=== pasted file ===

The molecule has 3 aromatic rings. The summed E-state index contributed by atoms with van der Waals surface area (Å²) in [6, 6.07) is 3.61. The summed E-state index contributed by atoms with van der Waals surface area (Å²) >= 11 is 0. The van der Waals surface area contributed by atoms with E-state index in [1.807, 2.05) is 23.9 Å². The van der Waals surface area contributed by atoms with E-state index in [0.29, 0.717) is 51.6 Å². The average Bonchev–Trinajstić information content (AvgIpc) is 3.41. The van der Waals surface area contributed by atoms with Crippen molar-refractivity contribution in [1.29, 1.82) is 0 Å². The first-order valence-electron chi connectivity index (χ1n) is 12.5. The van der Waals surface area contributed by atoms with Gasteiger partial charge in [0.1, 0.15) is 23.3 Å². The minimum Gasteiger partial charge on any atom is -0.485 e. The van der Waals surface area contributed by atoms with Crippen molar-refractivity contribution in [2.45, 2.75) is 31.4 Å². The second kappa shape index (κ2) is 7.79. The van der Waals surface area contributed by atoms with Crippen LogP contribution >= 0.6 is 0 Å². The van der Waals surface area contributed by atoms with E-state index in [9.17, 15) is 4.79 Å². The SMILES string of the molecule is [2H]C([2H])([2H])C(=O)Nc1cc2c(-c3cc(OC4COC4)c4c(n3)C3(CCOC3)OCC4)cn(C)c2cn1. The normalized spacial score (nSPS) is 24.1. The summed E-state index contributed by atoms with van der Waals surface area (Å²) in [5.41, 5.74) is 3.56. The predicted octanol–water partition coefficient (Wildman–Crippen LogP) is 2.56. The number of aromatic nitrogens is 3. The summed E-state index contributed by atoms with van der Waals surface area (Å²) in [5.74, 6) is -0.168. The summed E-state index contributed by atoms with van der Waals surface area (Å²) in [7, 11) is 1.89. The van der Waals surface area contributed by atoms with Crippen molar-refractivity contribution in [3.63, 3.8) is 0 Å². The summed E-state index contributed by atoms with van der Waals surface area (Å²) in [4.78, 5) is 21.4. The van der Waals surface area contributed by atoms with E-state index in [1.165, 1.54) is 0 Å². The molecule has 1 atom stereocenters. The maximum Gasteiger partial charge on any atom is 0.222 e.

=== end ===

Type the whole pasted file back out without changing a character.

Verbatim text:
The molecule has 3 aromatic rings. The summed E-state index contributed by atoms with van der Waals surface area (Å²) in [6, 6.07) is 3.61. The summed E-state index contributed by atoms with van der Waals surface area (Å²) >= 11 is 0. The van der Waals surface area contributed by atoms with E-state index in [1.807, 2.05) is 23.9 Å². The van der Waals surface area contributed by atoms with E-state index in [0.29, 0.717) is 51.6 Å². The average Bonchev–Trinajstić information content (AvgIpc) is 3.41. The van der Waals surface area contributed by atoms with Crippen molar-refractivity contribution in [1.29, 1.82) is 0 Å². The first-order valence-electron chi connectivity index (χ1n) is 12.5. The van der Waals surface area contributed by atoms with Gasteiger partial charge in [0.1, 0.15) is 23.3 Å². The minimum Gasteiger partial charge on any atom is -0.485 e. The van der Waals surface area contributed by atoms with Crippen molar-refractivity contribution in [2.45, 2.75) is 31.4 Å². The second kappa shape index (κ2) is 7.79. The van der Waals surface area contributed by atoms with Crippen LogP contribution >= 0.6 is 0 Å². The van der Waals surface area contributed by atoms with E-state index in [9.17, 15) is 4.79 Å². The SMILES string of the molecule is [2H]C([2H])([2H])C(=O)Nc1cc2c(-c3cc(OC4COC4)c4c(n3)C3(CCOC3)OCC4)cn(C)c2cn1. The normalized spacial score (nSPS) is 24.1. The summed E-state index contributed by atoms with van der Waals surface area (Å²) in [5.41, 5.74) is 3.56. The predicted octanol–water partition coefficient (Wildman–Crippen LogP) is 2.56. The number of aromatic nitrogens is 3. The summed E-state index contributed by atoms with van der Waals surface area (Å²) in [5.74, 6) is -0.168. The summed E-state index contributed by atoms with van der Waals surface area (Å²) in [7, 11) is 1.89. The van der Waals surface area contributed by atoms with Crippen molar-refractivity contribution in [3.63, 3.8) is 0 Å². The summed E-state index contributed by atoms with van der Waals surface area (Å²) in [4.78, 5) is 21.4. The van der Waals surface area contributed by atoms with E-state index in [1.165, 1.54) is 0 Å². The molecule has 1 atom stereocenters. The maximum Gasteiger partial charge on any atom is 0.222 e.